The frustration is this:
In the 21st century, how can it be that the profession of dance/movement therapy is not better known? Better understood? At the very least, heard of? Granted, if one is not working in the mental health or rehabilitation or wellness professions, then it is perhaps logical that the profession be an unfamiliar concept. Certainly, I have never heard of countless occupations. But, how can it be in the 21st century, over ten years since the “Decade of the Brain” concluded, that dance/movement therapy is not better understood by our colleagues whose professions involve psychology or neuroscience?
How is it that when one Googles “dance therapy” on the internet, one gets more references to Brittany Spears and pole dancing or random dance classes than one gets legitimate information on the nearly 50 year old profession of dance/movement therapy?
This latest spike in frustration was inspired by the recent feature on Anderson Cooper 360 that took a close look at a day in the life of Gabrielle Gifford’s rehabilitation at the TIRR Memorial Hermann Hospital in Texas.
How is it that when Dr. Sanjay Gupta visited the hospital to get a hands on experience of a day in the life of Congresswoman Giffords’ recovery, dance/movement therapy was not included in the diverse list of therapies? Yes, music therapy was on the day’s agenda and, to Dr. Gupta’s credit, he really appreciated the power of music therapyexecutive function.” This acknowledgement on a show as respected and widely viewed as CNN’s Anderson Cooper 360 is a real boost for our colleagues in the music therapy profession to work “on developing … attention, memory and overall
But dance/movement therapy was NOT on the schedule and it was not addressed by Dr. Gupta – by name.
However, a quick glimpse at the video of the music therapist, Maegan Morrow, reveals that she was incorporating movement with the music to help her patients improve cognitively and learn to walk again. “Lean 2, 3, 4, Push up, 2, 3, 4…” The diverse therapies at TIRR Memorial Hermann Hospital work together to rehabilitate patients from traumatic injury… and yet the experts on using movement psychotherapeutically, who are specifically trained in connecting through movement and facilitating movement and rhythm – for whatever end goal – are not on that team?“The brain learns best when it processes cognitive, affective andpsychomotor information simultaneously.” (emphasis mine.)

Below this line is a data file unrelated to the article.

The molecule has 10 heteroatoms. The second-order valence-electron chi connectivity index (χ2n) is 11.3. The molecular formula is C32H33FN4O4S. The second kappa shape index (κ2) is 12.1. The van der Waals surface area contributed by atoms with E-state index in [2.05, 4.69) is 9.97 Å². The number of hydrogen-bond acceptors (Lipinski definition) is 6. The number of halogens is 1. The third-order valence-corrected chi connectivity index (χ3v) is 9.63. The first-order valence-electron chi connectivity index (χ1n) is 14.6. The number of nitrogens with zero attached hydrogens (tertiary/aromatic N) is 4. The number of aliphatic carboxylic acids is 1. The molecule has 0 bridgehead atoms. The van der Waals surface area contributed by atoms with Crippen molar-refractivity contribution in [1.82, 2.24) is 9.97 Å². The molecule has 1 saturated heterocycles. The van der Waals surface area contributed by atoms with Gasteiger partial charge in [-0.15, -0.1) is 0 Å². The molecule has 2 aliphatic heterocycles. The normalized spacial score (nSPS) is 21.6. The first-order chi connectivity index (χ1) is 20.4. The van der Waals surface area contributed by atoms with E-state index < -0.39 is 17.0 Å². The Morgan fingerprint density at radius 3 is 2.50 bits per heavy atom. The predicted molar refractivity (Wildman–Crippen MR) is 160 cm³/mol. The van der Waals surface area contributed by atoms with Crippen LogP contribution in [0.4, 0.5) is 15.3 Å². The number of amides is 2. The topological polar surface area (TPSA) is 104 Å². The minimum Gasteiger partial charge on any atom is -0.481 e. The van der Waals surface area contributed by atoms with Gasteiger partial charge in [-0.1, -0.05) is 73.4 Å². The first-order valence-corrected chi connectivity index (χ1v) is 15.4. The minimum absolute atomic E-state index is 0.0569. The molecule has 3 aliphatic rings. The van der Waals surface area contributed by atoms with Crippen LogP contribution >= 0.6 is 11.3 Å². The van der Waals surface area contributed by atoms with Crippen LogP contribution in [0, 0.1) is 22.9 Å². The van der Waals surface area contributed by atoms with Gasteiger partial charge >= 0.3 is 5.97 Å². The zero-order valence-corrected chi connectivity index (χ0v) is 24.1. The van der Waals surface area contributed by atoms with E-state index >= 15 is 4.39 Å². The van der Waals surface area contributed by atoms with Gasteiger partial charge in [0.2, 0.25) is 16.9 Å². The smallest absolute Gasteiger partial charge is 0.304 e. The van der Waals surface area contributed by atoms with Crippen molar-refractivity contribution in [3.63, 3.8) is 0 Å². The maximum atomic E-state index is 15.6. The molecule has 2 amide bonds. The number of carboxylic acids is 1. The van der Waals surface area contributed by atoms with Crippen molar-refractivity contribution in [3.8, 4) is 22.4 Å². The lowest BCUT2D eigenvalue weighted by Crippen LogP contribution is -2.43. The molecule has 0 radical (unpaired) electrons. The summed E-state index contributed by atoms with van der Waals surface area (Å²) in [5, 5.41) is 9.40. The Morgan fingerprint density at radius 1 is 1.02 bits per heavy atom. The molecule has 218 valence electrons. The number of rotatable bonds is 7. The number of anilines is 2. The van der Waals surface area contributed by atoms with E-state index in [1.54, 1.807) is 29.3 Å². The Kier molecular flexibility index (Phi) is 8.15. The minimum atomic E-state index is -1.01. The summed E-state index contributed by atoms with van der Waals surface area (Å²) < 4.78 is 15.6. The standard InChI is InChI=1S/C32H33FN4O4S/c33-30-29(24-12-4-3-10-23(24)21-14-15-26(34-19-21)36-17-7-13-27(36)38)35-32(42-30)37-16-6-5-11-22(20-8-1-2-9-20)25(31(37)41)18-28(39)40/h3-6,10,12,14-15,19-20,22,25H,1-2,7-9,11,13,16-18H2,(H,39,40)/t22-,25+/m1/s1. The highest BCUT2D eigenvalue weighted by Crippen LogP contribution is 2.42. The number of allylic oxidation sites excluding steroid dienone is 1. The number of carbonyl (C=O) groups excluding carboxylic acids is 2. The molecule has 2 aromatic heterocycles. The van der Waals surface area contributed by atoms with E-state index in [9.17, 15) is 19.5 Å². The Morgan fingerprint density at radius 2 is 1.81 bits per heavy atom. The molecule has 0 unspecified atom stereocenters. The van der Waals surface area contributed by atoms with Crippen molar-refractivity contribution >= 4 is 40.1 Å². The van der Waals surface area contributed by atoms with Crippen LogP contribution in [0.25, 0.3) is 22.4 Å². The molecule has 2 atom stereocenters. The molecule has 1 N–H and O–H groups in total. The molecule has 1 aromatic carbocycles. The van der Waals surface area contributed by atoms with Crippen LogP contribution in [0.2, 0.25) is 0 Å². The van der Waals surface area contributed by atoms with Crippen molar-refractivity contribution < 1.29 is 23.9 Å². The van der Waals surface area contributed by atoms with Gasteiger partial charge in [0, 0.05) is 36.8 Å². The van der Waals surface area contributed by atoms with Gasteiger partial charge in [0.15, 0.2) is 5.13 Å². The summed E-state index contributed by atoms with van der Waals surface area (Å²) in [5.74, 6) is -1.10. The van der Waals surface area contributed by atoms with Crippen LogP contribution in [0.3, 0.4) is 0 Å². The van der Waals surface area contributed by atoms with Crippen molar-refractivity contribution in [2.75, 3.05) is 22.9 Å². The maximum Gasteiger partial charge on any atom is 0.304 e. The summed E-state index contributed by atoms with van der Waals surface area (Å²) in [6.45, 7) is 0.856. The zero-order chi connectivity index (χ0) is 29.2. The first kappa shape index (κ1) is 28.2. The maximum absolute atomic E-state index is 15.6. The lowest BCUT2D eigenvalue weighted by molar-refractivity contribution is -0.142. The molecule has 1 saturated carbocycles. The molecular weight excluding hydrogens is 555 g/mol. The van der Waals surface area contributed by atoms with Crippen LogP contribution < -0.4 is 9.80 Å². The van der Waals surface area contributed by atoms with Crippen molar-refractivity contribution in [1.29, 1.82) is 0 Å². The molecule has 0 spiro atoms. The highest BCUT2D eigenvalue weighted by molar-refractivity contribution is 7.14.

Dr. Michael Merzenich
NeuroscientistThis is fundamental knowledge to neuroscientists and to anyone familiar with “brain-based learning.”
Though my peers and I ask these questions – how, how, how can the world not know? – we do so, of course, acknowledging the onus is on us, the dance/movement therapists. This is precisely why I blog on DMT, why I encourage my colleagues to do the same and why I am writing a book on the topics of this blog.
Did you know: Neuroscientists have declared the importance of psychomotor processing to learning.
The New England Journal of Medicine published that dancing, moreso than any other leisure activity, decreases cognitive decline in senior citizens over 75.
Physical therapists have published repeatedly on the therapeutic value of dancing the tango for people with Parkinson’s disease.
These are but drops in the bucket of research that RIGHT THIS VERY MOMENT reveal the importance of dance and movement in our lives and yet… the official profession of dance/movement therapy remains in the shadows.
Compared to the combined fields that make up verbal psychotherapies (social workers, marriage and family therapists, psychologists, counselors, psychiatrists) – and even to our allied creative art therapists – dance/movement therapists are still very small in number. We practice in countries all over the world but only have six graduate programs in the United States where the dance/movement therapy master’s degree can be earned. There are additional ADTA approved “alternate route” programs for individuals who have a master’s degree in a related mental health field to get the requisite DMT training; even so, a handful of programs can only produce so many dance/movement therapists a year.